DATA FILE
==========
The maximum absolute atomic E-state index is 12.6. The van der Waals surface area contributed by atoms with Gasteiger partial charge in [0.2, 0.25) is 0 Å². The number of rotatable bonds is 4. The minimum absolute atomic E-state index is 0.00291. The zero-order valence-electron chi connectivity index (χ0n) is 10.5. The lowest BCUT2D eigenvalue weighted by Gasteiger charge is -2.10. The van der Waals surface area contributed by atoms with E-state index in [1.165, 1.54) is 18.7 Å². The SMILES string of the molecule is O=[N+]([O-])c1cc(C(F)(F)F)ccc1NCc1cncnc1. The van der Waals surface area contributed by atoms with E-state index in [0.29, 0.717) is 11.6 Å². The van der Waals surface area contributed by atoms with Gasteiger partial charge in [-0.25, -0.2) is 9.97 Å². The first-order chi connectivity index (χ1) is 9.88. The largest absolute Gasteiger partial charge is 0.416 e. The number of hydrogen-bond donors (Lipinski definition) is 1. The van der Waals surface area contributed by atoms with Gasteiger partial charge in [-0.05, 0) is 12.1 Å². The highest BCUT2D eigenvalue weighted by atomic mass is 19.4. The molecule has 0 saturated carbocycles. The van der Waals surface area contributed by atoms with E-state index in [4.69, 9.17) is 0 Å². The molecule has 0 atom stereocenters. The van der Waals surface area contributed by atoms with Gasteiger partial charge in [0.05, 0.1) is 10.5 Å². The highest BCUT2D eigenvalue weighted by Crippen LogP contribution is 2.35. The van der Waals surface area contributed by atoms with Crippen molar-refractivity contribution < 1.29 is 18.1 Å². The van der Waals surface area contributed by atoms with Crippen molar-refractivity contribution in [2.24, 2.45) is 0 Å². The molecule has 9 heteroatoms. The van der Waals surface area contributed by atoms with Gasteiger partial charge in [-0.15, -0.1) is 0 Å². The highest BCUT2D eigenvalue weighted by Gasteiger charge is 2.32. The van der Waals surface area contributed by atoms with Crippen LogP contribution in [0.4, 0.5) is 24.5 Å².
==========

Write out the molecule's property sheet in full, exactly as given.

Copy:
The maximum absolute atomic E-state index is 12.6. The van der Waals surface area contributed by atoms with Gasteiger partial charge in [0.2, 0.25) is 0 Å². The number of rotatable bonds is 4. The minimum absolute atomic E-state index is 0.00291. The zero-order valence-electron chi connectivity index (χ0n) is 10.5. The lowest BCUT2D eigenvalue weighted by Gasteiger charge is -2.10. The van der Waals surface area contributed by atoms with E-state index in [1.165, 1.54) is 18.7 Å². The SMILES string of the molecule is O=[N+]([O-])c1cc(C(F)(F)F)ccc1NCc1cncnc1. The van der Waals surface area contributed by atoms with E-state index in [0.29, 0.717) is 11.6 Å². The van der Waals surface area contributed by atoms with Gasteiger partial charge in [-0.25, -0.2) is 9.97 Å². The first-order chi connectivity index (χ1) is 9.88. The largest absolute Gasteiger partial charge is 0.416 e. The number of hydrogen-bond donors (Lipinski definition) is 1. The van der Waals surface area contributed by atoms with Gasteiger partial charge in [-0.05, 0) is 12.1 Å². The highest BCUT2D eigenvalue weighted by atomic mass is 19.4. The molecule has 0 saturated carbocycles. The van der Waals surface area contributed by atoms with E-state index in [4.69, 9.17) is 0 Å². The molecule has 0 atom stereocenters. The van der Waals surface area contributed by atoms with Gasteiger partial charge in [0.05, 0.1) is 10.5 Å². The highest BCUT2D eigenvalue weighted by Crippen LogP contribution is 2.35. The van der Waals surface area contributed by atoms with Crippen molar-refractivity contribution < 1.29 is 18.1 Å². The van der Waals surface area contributed by atoms with Crippen molar-refractivity contribution in [2.24, 2.45) is 0 Å². The molecule has 9 heteroatoms. The van der Waals surface area contributed by atoms with Gasteiger partial charge in [-0.15, -0.1) is 0 Å². The highest BCUT2D eigenvalue weighted by Gasteiger charge is 2.32. The van der Waals surface area contributed by atoms with Crippen LogP contribution in [0.4, 0.5) is 24.5 Å².